History of Amiens

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Amiens (French pronunciation: ​[a.mjɛ̃]) is a city and commune in northern France, 120 km (75 mi) north of Paris and 100 km (62 mi) south-west of Lille. It is the capital of the Somme department in Nord-Pas-de-Calais-Picardie. The city had a population of 136,105 according to the 2006 census.

The first known settlement was Samarobriva ("Somme bridge"), the central settlement of the Ambiani, one of the principal tribes of Gaul. The town was given the name Ambianum by the Romans, meaning settlement of the Ambiani people. The town has been much fought over, being attacked by barbarian tribes, and later by the Normans. In 1113 the city was recognized by King Louis VI of France, and joined to the Crown of France in 1185. In 1597, Spanish soldiers held the city during the six-month Siege of Amiens, before Henry IV regained control. During the 18th and 19th century, the textile tradition of Amiens became famous for its velours. In 1789 the provinces of France were dismantled and the territory was organised into departments. Much of Picardy became the newly created department of Somme, with Amiens as the departmental capital. During the industrial revolution the city walls were demolished, opening up space for large boulevards around the town centre. The Henriville neighbourhood in the south of the city was developed around this time. In 1848, the first railway arrived in Amiens, linking the city to Boulogne-sur-Mer. During the 1870 Battle of Amiens, when the Somme was invaded by Prussian forces, Amiens was occupied.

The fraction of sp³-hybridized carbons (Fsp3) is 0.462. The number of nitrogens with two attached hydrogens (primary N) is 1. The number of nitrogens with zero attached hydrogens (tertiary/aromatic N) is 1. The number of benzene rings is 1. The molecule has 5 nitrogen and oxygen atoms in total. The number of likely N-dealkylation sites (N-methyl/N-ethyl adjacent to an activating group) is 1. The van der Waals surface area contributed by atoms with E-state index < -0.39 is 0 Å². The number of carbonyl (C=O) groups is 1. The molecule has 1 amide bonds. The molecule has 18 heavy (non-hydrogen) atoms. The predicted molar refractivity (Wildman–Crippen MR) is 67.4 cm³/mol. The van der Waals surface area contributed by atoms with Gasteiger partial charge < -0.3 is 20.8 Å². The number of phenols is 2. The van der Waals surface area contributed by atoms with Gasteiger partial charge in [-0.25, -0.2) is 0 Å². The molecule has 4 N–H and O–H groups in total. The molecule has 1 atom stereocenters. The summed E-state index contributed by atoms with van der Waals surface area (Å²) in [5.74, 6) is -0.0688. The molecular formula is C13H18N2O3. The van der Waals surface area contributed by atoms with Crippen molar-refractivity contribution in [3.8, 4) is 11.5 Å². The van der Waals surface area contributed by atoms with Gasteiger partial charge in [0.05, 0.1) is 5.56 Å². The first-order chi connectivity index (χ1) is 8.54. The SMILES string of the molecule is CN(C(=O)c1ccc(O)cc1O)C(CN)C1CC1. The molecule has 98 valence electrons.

The town was fought over during both the First and Second World Wars, suffering much damage, and being occupied several times by both sides. The 1918 Battle of Amiens, was the opening phase of the Hundred Days Offensive, which led directly to the Armistice with Germany that ended the war. It was heavily bombed by the Royal Air Force during the Second World War. The city was rebuilt according to Pierre Dufau's plans, with a focus on widening the streets to ease traffic congestion. These newer structures were primarily built of brick, concrete and white stone with slate roofs. The architect Auguste Perret designed the Gare d'Amiens train station and nearby Tour Perret.



The Saint-Acheul axehead (Félix Régnault [fr] collection, Muséum de Toulouse).

The discovery of important prehistoric sites in Amiens contributed to the birth and growth of prehistory, a young science which established itself in the second half of the 19th century. The region of Amiens has enormous potential for Quaternary geology and, more generally, for knowledge of the history of the first settlements in Europe.

The wealth and importance of the deposits in the suburbs of Saint-Acheul and Montieres, as well as the quality of the work of Victor Commont [fr] and Jacques Boucher de Perthes, considered the founder of prehistory, brought an international scientific reputation to the territory. As the Vézère Valley [fr] and the Dordogne, the Somme Valley made reference to prehistory and to the study of the Paleolithic.

It was at Amiens that, for the first time, was defined one of the most ancient civilisations of humanity: The Acheulean. In 1853, haches taillées [carved axes], according to the term of the time, were collected in the old alluvium of the Somme at the level of the suburb of Saint-Acheul, east of the city. This discovery fascinated the greatest international experts of the time, Joseph Prestwich, Hugh Falconer, Charles Lyell and John Evans, who flocked to the site. In August 1859, Albert Gaudry discovered nine "carved axes" attesting, according to him, of the great antiquity of mankind. These discoveries marked the beginning of the great period of Saint-Acheul which lasted more than three-quarters of a century.